Remarks at AEI Conference on Financial Stability
Commissioner Michael S. Piwowar
July 15, 2014
Thank you, Alex [Pollock], for that gracious introduction. Your fine scholarship, and that of your colleagues at the American Enterprise Institute (“AEI”), has identified many of the fundamental problems with the Financial Stability Oversight Council (“FSOC”) and has asked the insightful and imperative question of whether it actually can be effective in fostering financial stability in the United States. I appreciate that you are focusing attention today on that important topic, and I hope that my brief remarks will spur discussion that continues after we leave this room.
I also want to thank Congressman Scott Garrett for his leadership in trying to bring accountability and transparency to the FSOC. I will speak more about his efforts in a minute, but before I continue, I need to provide the standard disclaimer that the views I express today are my own and do not necessarily reflect those of the Commission or my fellow Commissioners.
In preparing for this speech, I thought a lot about what moniker I could use to best describe the FSOC. The Firing Squad On Capitalism. The Vast Left Wing Conspiracy to Hinder Capital Formation. The Bully Pulpit of Failed Prudential Regulators. The Dodd-Frank Politburo. The Modern-Day Star Chamber. You get the point. There are countless terms I could use that are appropriately pejorative and at the same time entirely accurate. For the sake of clarity, I will stick with references to the two official nicknames of the FSOC – the “Council” or the “Unaccountable Capital Markets Death Panel.”
I note that the materials for this event describe the Dodd-Frank Act as “notorious.” That is certainly true. But we could use the same label for the Council, which has gained notoriety for, among other things, being unaccountable and non-transparent. At least with the Dodd-Frank Act, however bad it is, what you see is what you get; unfortunately, the Council’s discussions and actions are being conducted largely in the dark. Congressman Garrett, who you just heard from, has drafted a bill that would shine a light on the Council’s activities. I am wholly supportive of his bill, and I thank the Congressman for continuing to push the issue. Within weeks of his bill being introduced, the Council “clarified” its transparency policy. That timing is surely no coincidence, and Congressman Garrett is to be congratulated for getting the Council to actually do what it had been representing for over a year was in the works. Nonetheless, the “enhancements,” which in actuality make only marginal changes to the Council’s processes, do not alleviate my concerns about the lack of visibility into the Council’s deliberations and decisions. The policy still includes a non-exclusive list of reasons to close a Council meeting, which gives the Council members freedom to make subjective determinations of when it is not “possible” or “practicable” to keep a meeting open to the public.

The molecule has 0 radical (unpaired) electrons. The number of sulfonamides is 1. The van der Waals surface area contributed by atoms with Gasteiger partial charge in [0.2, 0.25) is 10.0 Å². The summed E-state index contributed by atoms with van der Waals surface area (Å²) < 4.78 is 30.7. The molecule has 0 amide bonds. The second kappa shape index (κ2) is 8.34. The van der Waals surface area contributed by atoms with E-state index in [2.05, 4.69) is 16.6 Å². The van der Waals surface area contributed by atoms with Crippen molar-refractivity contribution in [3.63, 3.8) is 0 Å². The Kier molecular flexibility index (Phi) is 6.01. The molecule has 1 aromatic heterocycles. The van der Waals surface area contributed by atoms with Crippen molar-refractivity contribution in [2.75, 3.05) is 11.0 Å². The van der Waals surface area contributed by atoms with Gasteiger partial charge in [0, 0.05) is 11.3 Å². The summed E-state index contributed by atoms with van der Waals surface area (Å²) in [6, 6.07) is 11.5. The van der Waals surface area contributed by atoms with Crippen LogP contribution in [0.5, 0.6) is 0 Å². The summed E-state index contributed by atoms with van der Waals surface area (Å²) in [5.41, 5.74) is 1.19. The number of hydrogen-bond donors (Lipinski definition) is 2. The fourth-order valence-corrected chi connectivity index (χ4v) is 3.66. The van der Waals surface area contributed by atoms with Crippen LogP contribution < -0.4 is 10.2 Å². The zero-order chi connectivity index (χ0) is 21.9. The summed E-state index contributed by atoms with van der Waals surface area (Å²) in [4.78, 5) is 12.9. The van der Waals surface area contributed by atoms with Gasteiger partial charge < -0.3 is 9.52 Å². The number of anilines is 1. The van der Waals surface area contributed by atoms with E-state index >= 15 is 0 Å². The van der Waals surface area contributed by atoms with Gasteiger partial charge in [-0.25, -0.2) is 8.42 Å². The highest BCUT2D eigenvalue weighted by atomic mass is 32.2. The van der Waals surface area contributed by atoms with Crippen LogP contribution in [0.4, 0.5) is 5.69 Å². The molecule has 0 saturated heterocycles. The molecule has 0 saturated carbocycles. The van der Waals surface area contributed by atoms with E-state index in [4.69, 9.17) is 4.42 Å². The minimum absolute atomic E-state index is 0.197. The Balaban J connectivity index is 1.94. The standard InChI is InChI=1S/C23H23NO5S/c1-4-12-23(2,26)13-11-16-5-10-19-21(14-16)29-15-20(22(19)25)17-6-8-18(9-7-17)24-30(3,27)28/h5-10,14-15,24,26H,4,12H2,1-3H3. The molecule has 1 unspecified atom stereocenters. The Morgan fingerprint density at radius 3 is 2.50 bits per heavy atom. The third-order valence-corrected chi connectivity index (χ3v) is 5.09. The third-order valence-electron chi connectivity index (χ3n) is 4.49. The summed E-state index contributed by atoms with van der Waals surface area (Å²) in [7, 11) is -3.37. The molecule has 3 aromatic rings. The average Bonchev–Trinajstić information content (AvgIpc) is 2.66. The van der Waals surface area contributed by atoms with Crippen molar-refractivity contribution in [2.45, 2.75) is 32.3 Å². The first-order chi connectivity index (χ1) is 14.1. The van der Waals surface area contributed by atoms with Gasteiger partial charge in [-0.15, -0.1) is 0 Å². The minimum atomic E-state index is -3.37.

As many of you know, I have spent much of the last year trying to attend the Council’s meetings as a non-participating guest. I am very disappointed, but not surprised, that my requests have been rebuffed. But the fact that Congressman Garrett, a Member of the House Financial Services Committee and Chairman of its Subcommittee on Capital Markets and Government-Sponsored Enterprises, is being shut out is shocking, appalling, and downright insubordinate. Even if its proponents might act as if it is not the case, the Council is subject to Congressional oversight. In fact, Congress may be the only tempering force against the Council’s regulatory overreach. I applaud the Congressman’s resolve in challenging the Council’s determination to remain unaccountable and potentially expand its jurisdiction to cover all financial actors.
I have far too many concerns about the Council to touch on all of them in the limited time we have. In fact, compared to my list of concerns, the Colonists’ 27 grievances against King George III and Martin Luther’s 95 Theses protesting clerical abuses seem remarkably terse. Today, I want to focus on two related issues – first, the outsized role the prudential regulators, and especially the Federal Reserve (“Fed”), play on the Council, and, second, the Council’s apparent disdain for non-banking subject matter expertise.